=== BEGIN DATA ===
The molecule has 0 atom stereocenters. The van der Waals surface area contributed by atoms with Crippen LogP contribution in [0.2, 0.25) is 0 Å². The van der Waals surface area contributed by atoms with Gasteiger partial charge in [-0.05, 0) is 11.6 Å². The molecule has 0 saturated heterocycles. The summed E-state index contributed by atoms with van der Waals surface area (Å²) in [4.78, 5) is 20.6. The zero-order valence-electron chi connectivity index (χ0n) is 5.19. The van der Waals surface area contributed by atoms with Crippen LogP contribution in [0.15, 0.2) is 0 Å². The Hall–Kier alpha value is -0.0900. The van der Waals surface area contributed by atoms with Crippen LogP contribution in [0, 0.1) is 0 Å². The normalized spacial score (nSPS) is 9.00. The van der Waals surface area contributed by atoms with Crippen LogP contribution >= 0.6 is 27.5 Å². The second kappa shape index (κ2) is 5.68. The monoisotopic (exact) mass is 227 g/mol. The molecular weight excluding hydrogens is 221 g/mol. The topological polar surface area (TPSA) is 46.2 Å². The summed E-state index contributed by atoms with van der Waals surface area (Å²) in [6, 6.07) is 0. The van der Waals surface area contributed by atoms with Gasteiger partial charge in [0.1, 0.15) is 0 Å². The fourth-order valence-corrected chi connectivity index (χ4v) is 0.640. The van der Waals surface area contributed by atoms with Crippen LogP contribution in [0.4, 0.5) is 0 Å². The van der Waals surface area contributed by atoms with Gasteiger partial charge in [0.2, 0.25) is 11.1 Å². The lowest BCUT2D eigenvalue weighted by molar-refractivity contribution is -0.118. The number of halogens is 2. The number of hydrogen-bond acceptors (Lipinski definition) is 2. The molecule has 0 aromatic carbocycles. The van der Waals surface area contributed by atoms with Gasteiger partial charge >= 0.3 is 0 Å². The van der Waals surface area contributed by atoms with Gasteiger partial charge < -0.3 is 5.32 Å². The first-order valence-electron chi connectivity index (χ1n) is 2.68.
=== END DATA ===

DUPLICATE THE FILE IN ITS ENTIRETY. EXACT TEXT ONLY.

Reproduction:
The molecule has 0 atom stereocenters. The van der Waals surface area contributed by atoms with Crippen LogP contribution in [0.2, 0.25) is 0 Å². The van der Waals surface area contributed by atoms with Gasteiger partial charge in [-0.05, 0) is 11.6 Å². The molecule has 0 saturated heterocycles. The summed E-state index contributed by atoms with van der Waals surface area (Å²) in [4.78, 5) is 20.6. The zero-order valence-electron chi connectivity index (χ0n) is 5.19. The van der Waals surface area contributed by atoms with Crippen LogP contribution in [0.15, 0.2) is 0 Å². The Hall–Kier alpha value is -0.0900. The van der Waals surface area contributed by atoms with Crippen LogP contribution in [0, 0.1) is 0 Å². The normalized spacial score (nSPS) is 9.00. The van der Waals surface area contributed by atoms with Crippen LogP contribution >= 0.6 is 27.5 Å². The second kappa shape index (κ2) is 5.68. The monoisotopic (exact) mass is 227 g/mol. The molecular weight excluding hydrogens is 221 g/mol. The topological polar surface area (TPSA) is 46.2 Å². The summed E-state index contributed by atoms with van der Waals surface area (Å²) in [6, 6.07) is 0. The van der Waals surface area contributed by atoms with Gasteiger partial charge in [0.1, 0.15) is 0 Å². The fourth-order valence-corrected chi connectivity index (χ4v) is 0.640. The van der Waals surface area contributed by atoms with Crippen LogP contribution in [0.4, 0.5) is 0 Å². The van der Waals surface area contributed by atoms with Gasteiger partial charge in [0.2, 0.25) is 11.1 Å². The lowest BCUT2D eigenvalue weighted by molar-refractivity contribution is -0.118. The number of halogens is 2. The number of hydrogen-bond acceptors (Lipinski definition) is 2. The molecule has 0 aromatic carbocycles. The van der Waals surface area contributed by atoms with Gasteiger partial charge >= 0.3 is 0 Å². The van der Waals surface area contributed by atoms with Gasteiger partial charge < -0.3 is 5.32 Å². The first-order valence-electron chi connectivity index (χ1n) is 2.68.